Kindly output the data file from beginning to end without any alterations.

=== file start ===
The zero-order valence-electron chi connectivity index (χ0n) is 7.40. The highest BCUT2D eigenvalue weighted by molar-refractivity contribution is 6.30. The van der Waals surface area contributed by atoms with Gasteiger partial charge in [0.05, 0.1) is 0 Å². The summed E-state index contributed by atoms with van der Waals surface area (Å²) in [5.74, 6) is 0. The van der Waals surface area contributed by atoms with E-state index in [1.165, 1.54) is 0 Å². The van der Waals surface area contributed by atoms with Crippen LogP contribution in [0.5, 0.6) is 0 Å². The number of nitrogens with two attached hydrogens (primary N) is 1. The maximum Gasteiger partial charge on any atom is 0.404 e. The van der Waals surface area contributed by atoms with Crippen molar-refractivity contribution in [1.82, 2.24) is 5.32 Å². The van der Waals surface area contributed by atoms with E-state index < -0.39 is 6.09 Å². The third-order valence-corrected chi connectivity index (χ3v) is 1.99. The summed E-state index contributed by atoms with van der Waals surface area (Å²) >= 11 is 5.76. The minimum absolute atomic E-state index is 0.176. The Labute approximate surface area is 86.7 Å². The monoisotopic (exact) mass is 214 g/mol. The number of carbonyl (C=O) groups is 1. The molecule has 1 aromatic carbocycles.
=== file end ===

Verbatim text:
The zero-order valence-electron chi connectivity index (χ0n) is 7.40. The highest BCUT2D eigenvalue weighted by molar-refractivity contribution is 6.30. The van der Waals surface area contributed by atoms with Gasteiger partial charge in [0.05, 0.1) is 0 Å². The summed E-state index contributed by atoms with van der Waals surface area (Å²) in [5.74, 6) is 0. The van der Waals surface area contributed by atoms with E-state index in [1.165, 1.54) is 0 Å². The van der Waals surface area contributed by atoms with Crippen LogP contribution in [0.5, 0.6) is 0 Å². The number of nitrogens with two attached hydrogens (primary N) is 1. The maximum Gasteiger partial charge on any atom is 0.404 e. The van der Waals surface area contributed by atoms with Crippen molar-refractivity contribution in [1.82, 2.24) is 5.32 Å². The van der Waals surface area contributed by atoms with E-state index < -0.39 is 6.09 Å². The third-order valence-corrected chi connectivity index (χ3v) is 1.99. The summed E-state index contributed by atoms with van der Waals surface area (Å²) >= 11 is 5.76. The minimum absolute atomic E-state index is 0.176. The Labute approximate surface area is 86.7 Å². The monoisotopic (exact) mass is 214 g/mol. The number of carbonyl (C=O) groups is 1. The molecule has 1 aromatic carbocycles.